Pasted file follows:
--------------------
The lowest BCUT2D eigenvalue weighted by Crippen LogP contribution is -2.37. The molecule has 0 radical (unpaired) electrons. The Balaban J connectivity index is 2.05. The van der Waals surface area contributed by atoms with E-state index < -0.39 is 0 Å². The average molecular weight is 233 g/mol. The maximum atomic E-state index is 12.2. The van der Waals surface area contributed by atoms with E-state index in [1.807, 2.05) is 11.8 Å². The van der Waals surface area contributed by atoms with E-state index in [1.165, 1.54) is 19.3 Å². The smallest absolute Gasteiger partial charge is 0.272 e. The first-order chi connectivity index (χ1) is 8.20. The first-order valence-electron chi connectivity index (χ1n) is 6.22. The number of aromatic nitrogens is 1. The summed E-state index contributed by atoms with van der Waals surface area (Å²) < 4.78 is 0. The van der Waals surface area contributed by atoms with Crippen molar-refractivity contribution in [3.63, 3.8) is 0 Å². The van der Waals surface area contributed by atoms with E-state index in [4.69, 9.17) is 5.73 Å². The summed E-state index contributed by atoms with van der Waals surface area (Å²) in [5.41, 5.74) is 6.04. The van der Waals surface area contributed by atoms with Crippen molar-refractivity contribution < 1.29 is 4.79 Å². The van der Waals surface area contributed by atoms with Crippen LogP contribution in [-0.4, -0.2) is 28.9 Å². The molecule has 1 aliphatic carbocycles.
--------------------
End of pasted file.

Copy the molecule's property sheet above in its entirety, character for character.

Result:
The lowest BCUT2D eigenvalue weighted by Crippen LogP contribution is -2.37. The molecule has 0 radical (unpaired) electrons. The Balaban J connectivity index is 2.05. The van der Waals surface area contributed by atoms with E-state index < -0.39 is 0 Å². The average molecular weight is 233 g/mol. The maximum atomic E-state index is 12.2. The van der Waals surface area contributed by atoms with E-state index in [1.807, 2.05) is 11.8 Å². The van der Waals surface area contributed by atoms with E-state index in [1.165, 1.54) is 19.3 Å². The smallest absolute Gasteiger partial charge is 0.272 e. The first-order chi connectivity index (χ1) is 8.20. The first-order valence-electron chi connectivity index (χ1n) is 6.22. The number of aromatic nitrogens is 1. The summed E-state index contributed by atoms with van der Waals surface area (Å²) < 4.78 is 0. The van der Waals surface area contributed by atoms with Crippen molar-refractivity contribution in [3.63, 3.8) is 0 Å². The van der Waals surface area contributed by atoms with E-state index in [4.69, 9.17) is 5.73 Å². The summed E-state index contributed by atoms with van der Waals surface area (Å²) in [5.41, 5.74) is 6.04. The van der Waals surface area contributed by atoms with Crippen molar-refractivity contribution < 1.29 is 4.79 Å². The van der Waals surface area contributed by atoms with Crippen LogP contribution in [-0.4, -0.2) is 28.9 Å². The molecule has 1 aliphatic carbocycles.